Albert Cluett was born on 2nd August 1896, one of three children to fisherman Richard Cluett and his wife, Johanna. The couple were third generation immigrants to North America, and had made their home on the remote Fogo Island, to the north of Newfoundland.
There is little concrete information about Albert’s life; given his father’s occupation, it seems likely that he would have had a good working knowledge of seafaring, and this led him to enrol in the Newfoundland Royal Naval Reserve when war broke out.
Details of Seaman Cluett’s military life are scant. All that we know is that, by the summer of 1917, he was based at HMS Pembroke, the Royal Naval Dockyard in Chatham, Kent. He was billeted in the Drill Hall, which had been set up with temporary accommodation because the barracks themselves had become overcrowded.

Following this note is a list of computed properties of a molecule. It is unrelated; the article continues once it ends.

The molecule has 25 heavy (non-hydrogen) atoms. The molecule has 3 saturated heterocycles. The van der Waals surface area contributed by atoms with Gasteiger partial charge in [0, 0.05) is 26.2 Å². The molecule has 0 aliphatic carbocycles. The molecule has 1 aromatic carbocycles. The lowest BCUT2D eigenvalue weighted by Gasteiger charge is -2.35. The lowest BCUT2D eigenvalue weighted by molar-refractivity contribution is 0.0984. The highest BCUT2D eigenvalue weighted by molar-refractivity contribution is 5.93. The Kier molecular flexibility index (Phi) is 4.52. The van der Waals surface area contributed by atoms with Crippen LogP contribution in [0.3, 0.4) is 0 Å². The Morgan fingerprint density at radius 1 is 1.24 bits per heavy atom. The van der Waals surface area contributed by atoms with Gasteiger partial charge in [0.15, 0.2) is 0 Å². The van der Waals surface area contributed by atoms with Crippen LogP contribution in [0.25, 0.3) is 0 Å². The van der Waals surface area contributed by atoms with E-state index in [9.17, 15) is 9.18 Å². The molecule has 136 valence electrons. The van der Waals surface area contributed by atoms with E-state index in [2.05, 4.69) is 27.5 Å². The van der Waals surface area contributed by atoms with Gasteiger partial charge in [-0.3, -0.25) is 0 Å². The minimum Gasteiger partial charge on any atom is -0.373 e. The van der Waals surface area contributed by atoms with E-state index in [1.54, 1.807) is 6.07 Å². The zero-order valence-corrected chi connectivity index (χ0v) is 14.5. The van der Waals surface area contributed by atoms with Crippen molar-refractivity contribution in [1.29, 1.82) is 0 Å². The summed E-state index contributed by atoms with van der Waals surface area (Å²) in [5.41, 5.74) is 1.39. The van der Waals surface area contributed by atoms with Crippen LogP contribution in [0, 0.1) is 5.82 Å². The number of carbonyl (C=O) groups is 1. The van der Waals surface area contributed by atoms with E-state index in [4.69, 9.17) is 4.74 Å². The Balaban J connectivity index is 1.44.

On the night of the 3rd September 1917, the German Air Force carried out an air raids on Chatham. The town was heavily bombed and the Drill Hall received a direct hit. Seaman Cluett was badly injured and died of his wounds in hospital the following day. He had just celebrated his 21st birthday.
Albert Cluett was laid to rest, along with the other victims of the Chatham Air Raid, in the Woodlands Cemetery, Gillingham.
Another young man from Fogo, Seaman Thomas Ginn, also died during the bombing raid; given the remoteness of the Newfoundland town, it seems very unlikely that he and Albert did not know each other.